• Music and peer pressure

Music Helps Show That Teen Peer Pressure Continues Into Adulthood

By the time children reach their teen years, there are insecurities that are revealed by a glimpse into these adolescent’s minds when they listen to music.

Brain scans have shown that teenagers’ music choices have less to do with whether they like what they are hearing and are instead more about their fear of not conforming with their peers.

The study (that was conducted on teenagers listening to songs on social networking sites) suggests that they will change their mind about music once they realize that the tracks are popular with other people their age.

Brains show discrepancy.

If their musical preferences do not match those of others, their brains show it.

Youngsters aged 12 to 17 were played a track and asked to rate how much they liked it.

After one interval, they were asked to rate it again. Some had seen a popularity rating based on how many times the track had been downloaded, but the others had no knowledge of whether others liked it. The ratings changed 12% of the time.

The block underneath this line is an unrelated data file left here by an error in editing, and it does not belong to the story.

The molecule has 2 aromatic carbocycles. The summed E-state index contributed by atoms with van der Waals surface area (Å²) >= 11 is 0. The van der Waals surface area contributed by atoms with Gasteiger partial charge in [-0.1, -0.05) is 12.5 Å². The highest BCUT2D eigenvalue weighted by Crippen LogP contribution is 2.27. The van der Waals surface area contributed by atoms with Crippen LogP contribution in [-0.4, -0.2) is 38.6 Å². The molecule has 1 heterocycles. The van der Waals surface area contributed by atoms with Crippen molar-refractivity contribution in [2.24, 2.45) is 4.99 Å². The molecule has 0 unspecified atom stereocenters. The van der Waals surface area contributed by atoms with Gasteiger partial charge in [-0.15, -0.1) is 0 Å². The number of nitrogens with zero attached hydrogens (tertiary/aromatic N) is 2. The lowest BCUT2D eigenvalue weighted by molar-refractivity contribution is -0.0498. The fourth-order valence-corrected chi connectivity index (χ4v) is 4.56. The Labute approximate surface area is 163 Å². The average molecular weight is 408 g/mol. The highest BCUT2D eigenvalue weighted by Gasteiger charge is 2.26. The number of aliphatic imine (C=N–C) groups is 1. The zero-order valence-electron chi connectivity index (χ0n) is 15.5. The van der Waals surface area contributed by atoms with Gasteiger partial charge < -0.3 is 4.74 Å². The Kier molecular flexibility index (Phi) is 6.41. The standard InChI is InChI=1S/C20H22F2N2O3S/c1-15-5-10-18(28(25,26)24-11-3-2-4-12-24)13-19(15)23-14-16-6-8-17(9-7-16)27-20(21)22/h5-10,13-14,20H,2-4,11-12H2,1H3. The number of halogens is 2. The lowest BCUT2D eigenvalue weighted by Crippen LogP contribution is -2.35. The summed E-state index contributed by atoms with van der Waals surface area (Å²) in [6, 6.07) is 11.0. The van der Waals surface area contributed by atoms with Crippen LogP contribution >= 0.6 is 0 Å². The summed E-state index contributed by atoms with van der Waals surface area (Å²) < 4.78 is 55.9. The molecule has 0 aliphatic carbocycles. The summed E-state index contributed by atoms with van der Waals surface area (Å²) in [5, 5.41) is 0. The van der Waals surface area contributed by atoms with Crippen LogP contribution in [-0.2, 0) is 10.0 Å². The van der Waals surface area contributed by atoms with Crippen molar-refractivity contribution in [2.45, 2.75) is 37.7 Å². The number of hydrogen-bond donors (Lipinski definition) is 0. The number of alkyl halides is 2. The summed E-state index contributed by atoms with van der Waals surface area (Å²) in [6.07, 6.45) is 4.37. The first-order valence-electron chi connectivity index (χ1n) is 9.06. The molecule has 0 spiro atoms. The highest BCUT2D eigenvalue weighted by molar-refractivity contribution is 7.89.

When they found out that a tune was a hit, however, the subjects changed their ratings 22% of the time, and more than three-quarters switched in the direction of the song’s popularity rating.

Change caused by fear. 

The first time that they heard a song, brain scans revealed, regions associated with reward and pleasure were activated. When they heard it the 2nd time, the regions associated with anxiety and pain would light up. This suggests that fear made the change happen.

By adapting to social norms, children learn to avoid teasing and rejection. This doesn’t stop when they grow into adulthood. Even as adults, we care about what people think and fall under the influence of peer pressure.

By |October 18th, 2019|Business News|0 Comments

About the Author:

After studying graphic design at the University of Georgia, Jill held several positions in media and marketing including Art Director, Editor and Marketing Director. As a student of dance, she has spent plenty of time in children’s activity centers and puts that experience to work for her in the work she does with Jackrabbit. In addition to her interest in dance, Jill also enjoys sports, gourmet cooking, entertaining, singing and spoiling her five grandchildren.

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